This experimental design was aimed at investigating the effects of oral coadministration of FF (a high dose of 0.1% supplementation, w/w) and AqSF-P on lipid metabolism, hepatic glucose levels, and liver function in normal mice, when compared with FF treatment alone. In this study, 70 mice were randomly assigned to 7 groups of 10 animals in each: group 1, ND; group 2, ND supplemented with 0.1% FF; group 3, ND supplemented with 0.1% FF plus 0.025% BY; and groups 4-7, ND supplemented with 0.1% FF plus 0.3%, 1.0%, 3.0%, and 9.0% AqSF-P, respectively. Ten days after the treatment, mice were sacrificed and serum/hepatic parameters were determined.
Experimental design two: feeding mice with HCBD supplemented with 0.03% FF
This study aimed to investigate whether dietary supplementation with AqSF-P could produce beneficial effects on FF-treated (0.03%, w/w) HCBD-fed mice. Mice were divided into six groups of ten animals in each: group 1, ND; group 2, HCBD; group 3, HCBD supplemented with 0.03% FF; group 4, HCBD supplemented with 0.03% FF plus 0.025% BY; and groups 5 and 6: HCBD supplemented with 0.03% FF plus 3% and 9% AqSF-P, respectively. Each medication was administered for 10 days.
Experimental design three: feeding mice with HCBD supplemented with 0.1% FF
In this experimental design, we studied the effects of cosupplementation with AqSF-P and FF (0.1%, w/w) in HCBD-induced HCL mice. Thus, 70 mice were divided into 7 groups of 10 animals each at random: group 1, ND; group 2, HCBD; group 3, HCBD supplemented with 0.1% FF; group 4, HCBD supplemented with 0.1% FF plus 0.025% BY; and groups 5-7, HCBD supplemented with 0.1% FF plus 1%, 3%, and 9% AqSF-P, respectively. Mice were fed with HCBD, HCBD supplemented with FF and AqSF-P/BY, or a standard diet for 10 days.
Preparation of serum and hepatic supernatant fractions
Whole-blood samples obtained from the orbital vein were centrifuged for 8 minutes at 3,000× g to obtain the serum. Serum samples were stored at −70°C until biochemical analyses within 5 days. Liver tissues were homogenized in nine volumes of 0.9% (w/v) NaCl solution. The homogenates were centrifuged at 3,500× g for 15 minutes to obtain the supernatant fraction.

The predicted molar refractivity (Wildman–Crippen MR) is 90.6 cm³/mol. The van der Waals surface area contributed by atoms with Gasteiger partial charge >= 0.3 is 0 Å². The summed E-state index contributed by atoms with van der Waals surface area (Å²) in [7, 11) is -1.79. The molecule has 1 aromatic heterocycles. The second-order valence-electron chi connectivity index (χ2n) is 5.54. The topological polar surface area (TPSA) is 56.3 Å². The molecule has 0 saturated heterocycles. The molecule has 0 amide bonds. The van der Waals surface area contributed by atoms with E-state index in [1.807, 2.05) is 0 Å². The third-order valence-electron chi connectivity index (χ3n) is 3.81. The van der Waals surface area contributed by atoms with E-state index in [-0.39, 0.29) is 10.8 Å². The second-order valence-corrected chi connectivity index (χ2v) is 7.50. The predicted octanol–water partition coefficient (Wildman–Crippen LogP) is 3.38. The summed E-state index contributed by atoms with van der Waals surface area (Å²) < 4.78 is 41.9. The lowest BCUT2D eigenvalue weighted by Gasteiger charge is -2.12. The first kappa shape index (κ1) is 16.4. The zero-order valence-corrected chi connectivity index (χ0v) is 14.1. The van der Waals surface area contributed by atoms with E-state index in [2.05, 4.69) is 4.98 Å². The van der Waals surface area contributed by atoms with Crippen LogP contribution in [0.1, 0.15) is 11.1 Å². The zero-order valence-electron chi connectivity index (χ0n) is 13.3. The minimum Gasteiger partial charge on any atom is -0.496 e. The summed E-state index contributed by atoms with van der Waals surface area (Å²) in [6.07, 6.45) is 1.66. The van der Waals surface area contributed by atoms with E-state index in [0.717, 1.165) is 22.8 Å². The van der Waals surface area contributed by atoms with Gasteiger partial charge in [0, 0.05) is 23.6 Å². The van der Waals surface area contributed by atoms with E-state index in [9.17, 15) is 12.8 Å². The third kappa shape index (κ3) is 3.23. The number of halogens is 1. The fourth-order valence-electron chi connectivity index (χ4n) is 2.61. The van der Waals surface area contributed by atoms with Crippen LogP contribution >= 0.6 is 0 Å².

Serum and hepatic TG, TC, and glucose levels were manually measured using glycerol phosphate oxidase-p-aminophenazone (GPO-PAP), cholesterol oxidase phenol 4-aminoantipyrine peroxidase (COD-PAP), and glucose oxidase-peroxidase (GOD-POD) method according to the manufacturer’s manual, respectively. In essence, the enzyme-coupled reactions resulted in the formation of quinone imide, which can be measured spectrophotometrically at 500 nm. The concentrations of TG, TC, and glucose in the assay sample were estimated from the equation: (sample OD/standard OD) × standard concentration, where OD is the optical density. The analytical range of the assay kit is 0–11 mmol/L for TG, 0–13 mmol/L for TC, and 0–22 mmol/L for glucose. An automatic biochemistry analyzer (Synchron CX4PRO; Beckman Coulter, Brea, CA, USA) was used to automatically measure the serum HDL and LDL levels and the ALT activity by a colorimetric method. The intensity of the color formed is proportional to the HDL, LDL, or ALT concentrations in the sample. Serum HDL/LDL, LDL/HDL, and non-HDL (N-HDL) parameters were calculated as the ratio of HDL to LDL, ratio of LDL to HDL, and the TC level minus HDL level, respectively. For the determination of TC contents in feces, mouse feces were collected and dried at room temperature. Dried feces (up to 30 mg) were extracted with 0.5 mL chloroform–methanol (1:1, v/v) mixture for 12 hours and then centrifuged at 2,000× g for 5 minutes to obtain the supernatants. Subsequently, an aliquot (30 μL) of the fecal supernatants was used to measure the TC levels (μmol/g feces) using the abovementioned assay kit.
Measurement of organ indexes
Mice were sacrificed after blood samples were obtained, and then the body weight and weights of the organs, including liver, epididymal fat, kidney, and testis, were measured. Organ index was estimated from the ratio of the individual organ’s weight to the body weight, ie, (organ weight/body weight) ×100. Because hepatomegaly was observed in the mice fed with FF-supplemented diet, fat index, renal index, and testis index were also calculated as follows: (organ weight/body weight − liver weight) ×100.